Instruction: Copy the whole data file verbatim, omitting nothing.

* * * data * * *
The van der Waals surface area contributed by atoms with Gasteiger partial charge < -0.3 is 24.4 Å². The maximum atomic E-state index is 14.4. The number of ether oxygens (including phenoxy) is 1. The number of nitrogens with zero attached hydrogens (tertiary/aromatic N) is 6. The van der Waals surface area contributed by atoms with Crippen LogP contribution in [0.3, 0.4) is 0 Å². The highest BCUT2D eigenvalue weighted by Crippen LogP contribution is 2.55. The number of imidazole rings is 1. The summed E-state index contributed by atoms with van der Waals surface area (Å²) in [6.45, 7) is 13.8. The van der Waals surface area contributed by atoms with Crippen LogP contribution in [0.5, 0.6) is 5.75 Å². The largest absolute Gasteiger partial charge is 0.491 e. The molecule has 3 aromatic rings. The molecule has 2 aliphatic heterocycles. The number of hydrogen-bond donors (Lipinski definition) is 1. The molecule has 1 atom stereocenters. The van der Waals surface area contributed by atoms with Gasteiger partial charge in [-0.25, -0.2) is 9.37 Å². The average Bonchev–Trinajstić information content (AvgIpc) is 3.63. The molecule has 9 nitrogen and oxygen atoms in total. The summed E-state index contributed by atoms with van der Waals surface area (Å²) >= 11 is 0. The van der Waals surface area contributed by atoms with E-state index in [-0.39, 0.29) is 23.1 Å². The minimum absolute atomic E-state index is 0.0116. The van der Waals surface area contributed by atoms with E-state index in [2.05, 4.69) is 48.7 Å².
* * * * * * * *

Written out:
The van der Waals surface area contributed by atoms with Gasteiger partial charge < -0.3 is 24.4 Å². The maximum atomic E-state index is 14.4. The number of ether oxygens (including phenoxy) is 1. The number of nitrogens with zero attached hydrogens (tertiary/aromatic N) is 6. The van der Waals surface area contributed by atoms with Crippen LogP contribution in [0.3, 0.4) is 0 Å². The highest BCUT2D eigenvalue weighted by Crippen LogP contribution is 2.55. The number of imidazole rings is 1. The summed E-state index contributed by atoms with van der Waals surface area (Å²) in [6.45, 7) is 13.8. The van der Waals surface area contributed by atoms with Crippen LogP contribution in [0.5, 0.6) is 5.75 Å². The largest absolute Gasteiger partial charge is 0.491 e. The molecule has 3 aromatic rings. The molecule has 2 aliphatic heterocycles. The number of hydrogen-bond donors (Lipinski definition) is 1. The molecule has 1 atom stereocenters. The van der Waals surface area contributed by atoms with Gasteiger partial charge in [-0.25, -0.2) is 9.37 Å². The average Bonchev–Trinajstić information content (AvgIpc) is 3.63. The molecule has 9 nitrogen and oxygen atoms in total. The summed E-state index contributed by atoms with van der Waals surface area (Å²) >= 11 is 0. The van der Waals surface area contributed by atoms with E-state index in [-0.39, 0.29) is 23.1 Å². The minimum absolute atomic E-state index is 0.0116. The van der Waals surface area contributed by atoms with E-state index in [2.05, 4.69) is 48.7 Å².